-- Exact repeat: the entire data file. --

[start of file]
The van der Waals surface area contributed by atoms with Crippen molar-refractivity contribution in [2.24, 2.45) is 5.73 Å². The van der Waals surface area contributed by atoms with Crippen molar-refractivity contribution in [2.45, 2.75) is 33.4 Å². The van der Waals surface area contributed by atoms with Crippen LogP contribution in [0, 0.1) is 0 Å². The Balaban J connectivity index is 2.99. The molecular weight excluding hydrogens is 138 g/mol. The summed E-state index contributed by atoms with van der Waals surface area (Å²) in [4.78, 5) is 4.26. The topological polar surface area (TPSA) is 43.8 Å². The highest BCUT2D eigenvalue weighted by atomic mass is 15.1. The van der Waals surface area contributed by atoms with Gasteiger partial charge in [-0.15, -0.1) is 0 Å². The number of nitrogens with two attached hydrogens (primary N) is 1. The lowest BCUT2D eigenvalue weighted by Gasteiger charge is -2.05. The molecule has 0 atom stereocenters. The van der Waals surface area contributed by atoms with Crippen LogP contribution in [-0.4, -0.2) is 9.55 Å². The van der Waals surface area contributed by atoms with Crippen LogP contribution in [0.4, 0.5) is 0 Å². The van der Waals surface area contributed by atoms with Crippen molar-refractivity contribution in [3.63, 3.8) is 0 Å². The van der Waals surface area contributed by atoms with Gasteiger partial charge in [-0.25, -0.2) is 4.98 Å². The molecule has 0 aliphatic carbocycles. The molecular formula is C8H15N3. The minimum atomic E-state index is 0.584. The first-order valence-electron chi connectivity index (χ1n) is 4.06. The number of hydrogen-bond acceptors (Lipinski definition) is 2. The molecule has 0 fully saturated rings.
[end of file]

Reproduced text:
The van der Waals surface area contributed by atoms with Crippen molar-refractivity contribution in [2.24, 2.45) is 5.73 Å². The van der Waals surface area contributed by atoms with Crippen molar-refractivity contribution in [2.45, 2.75) is 33.4 Å². The van der Waals surface area contributed by atoms with Crippen LogP contribution in [0, 0.1) is 0 Å². The Balaban J connectivity index is 2.99. The molecular weight excluding hydrogens is 138 g/mol. The summed E-state index contributed by atoms with van der Waals surface area (Å²) in [4.78, 5) is 4.26. The topological polar surface area (TPSA) is 43.8 Å². The highest BCUT2D eigenvalue weighted by atomic mass is 15.1. The van der Waals surface area contributed by atoms with Gasteiger partial charge in [-0.15, -0.1) is 0 Å². The number of nitrogens with two attached hydrogens (primary N) is 1. The lowest BCUT2D eigenvalue weighted by Gasteiger charge is -2.05. The molecule has 0 atom stereocenters. The van der Waals surface area contributed by atoms with Crippen LogP contribution in [-0.4, -0.2) is 9.55 Å². The van der Waals surface area contributed by atoms with Crippen LogP contribution in [0.4, 0.5) is 0 Å². The van der Waals surface area contributed by atoms with Crippen molar-refractivity contribution in [3.63, 3.8) is 0 Å². The van der Waals surface area contributed by atoms with Gasteiger partial charge in [-0.25, -0.2) is 4.98 Å². The molecule has 0 aliphatic carbocycles. The molecular formula is C8H15N3. The minimum atomic E-state index is 0.584. The first-order valence-electron chi connectivity index (χ1n) is 4.06. The number of hydrogen-bond acceptors (Lipinski definition) is 2. The molecule has 0 fully saturated rings.